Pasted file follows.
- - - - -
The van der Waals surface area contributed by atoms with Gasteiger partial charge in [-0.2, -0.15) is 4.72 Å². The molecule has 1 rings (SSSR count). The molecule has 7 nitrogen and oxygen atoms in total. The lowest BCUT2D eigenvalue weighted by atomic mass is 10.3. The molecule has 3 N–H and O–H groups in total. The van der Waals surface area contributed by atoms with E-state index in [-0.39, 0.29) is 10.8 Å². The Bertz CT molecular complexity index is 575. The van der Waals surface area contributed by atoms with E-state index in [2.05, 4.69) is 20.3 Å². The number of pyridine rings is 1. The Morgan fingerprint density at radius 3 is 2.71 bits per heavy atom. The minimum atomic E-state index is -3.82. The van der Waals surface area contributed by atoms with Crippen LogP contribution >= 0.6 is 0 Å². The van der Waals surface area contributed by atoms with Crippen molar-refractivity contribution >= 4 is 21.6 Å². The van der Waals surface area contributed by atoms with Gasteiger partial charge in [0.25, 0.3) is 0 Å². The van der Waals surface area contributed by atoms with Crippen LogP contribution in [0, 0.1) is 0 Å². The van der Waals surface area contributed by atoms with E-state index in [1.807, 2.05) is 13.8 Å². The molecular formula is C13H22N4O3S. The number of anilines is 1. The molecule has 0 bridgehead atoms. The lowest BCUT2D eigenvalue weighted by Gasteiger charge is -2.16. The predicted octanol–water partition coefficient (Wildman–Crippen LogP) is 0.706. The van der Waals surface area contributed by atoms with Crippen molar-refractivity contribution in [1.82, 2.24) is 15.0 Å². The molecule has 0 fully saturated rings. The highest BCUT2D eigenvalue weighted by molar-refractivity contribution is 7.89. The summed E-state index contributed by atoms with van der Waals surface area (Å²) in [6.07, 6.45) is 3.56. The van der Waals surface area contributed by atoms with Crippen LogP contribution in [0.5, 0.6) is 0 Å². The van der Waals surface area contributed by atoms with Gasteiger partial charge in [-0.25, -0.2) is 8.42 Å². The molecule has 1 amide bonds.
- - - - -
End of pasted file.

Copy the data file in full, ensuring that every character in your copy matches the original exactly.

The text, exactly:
The van der Waals surface area contributed by atoms with Gasteiger partial charge in [-0.2, -0.15) is 4.72 Å². The molecule has 1 rings (SSSR count). The molecule has 7 nitrogen and oxygen atoms in total. The lowest BCUT2D eigenvalue weighted by atomic mass is 10.3. The molecule has 3 N–H and O–H groups in total. The van der Waals surface area contributed by atoms with E-state index in [-0.39, 0.29) is 10.8 Å². The Bertz CT molecular complexity index is 575. The van der Waals surface area contributed by atoms with E-state index in [2.05, 4.69) is 20.3 Å². The number of pyridine rings is 1. The Morgan fingerprint density at radius 3 is 2.71 bits per heavy atom. The minimum atomic E-state index is -3.82. The van der Waals surface area contributed by atoms with Crippen LogP contribution >= 0.6 is 0 Å². The van der Waals surface area contributed by atoms with Crippen molar-refractivity contribution >= 4 is 21.6 Å². The van der Waals surface area contributed by atoms with Gasteiger partial charge in [0.25, 0.3) is 0 Å². The van der Waals surface area contributed by atoms with Crippen LogP contribution in [0, 0.1) is 0 Å². The van der Waals surface area contributed by atoms with E-state index in [1.807, 2.05) is 13.8 Å². The molecular formula is C13H22N4O3S. The number of anilines is 1. The molecule has 0 bridgehead atoms. The lowest BCUT2D eigenvalue weighted by Gasteiger charge is -2.16. The predicted octanol–water partition coefficient (Wildman–Crippen LogP) is 0.706. The van der Waals surface area contributed by atoms with Crippen molar-refractivity contribution in [1.82, 2.24) is 15.0 Å². The molecule has 0 fully saturated rings. The highest BCUT2D eigenvalue weighted by molar-refractivity contribution is 7.89. The summed E-state index contributed by atoms with van der Waals surface area (Å²) in [6.07, 6.45) is 3.56. The van der Waals surface area contributed by atoms with Crippen LogP contribution in [0.5, 0.6) is 0 Å². The van der Waals surface area contributed by atoms with Gasteiger partial charge in [-0.25, -0.2) is 8.42 Å². The molecule has 1 amide bonds.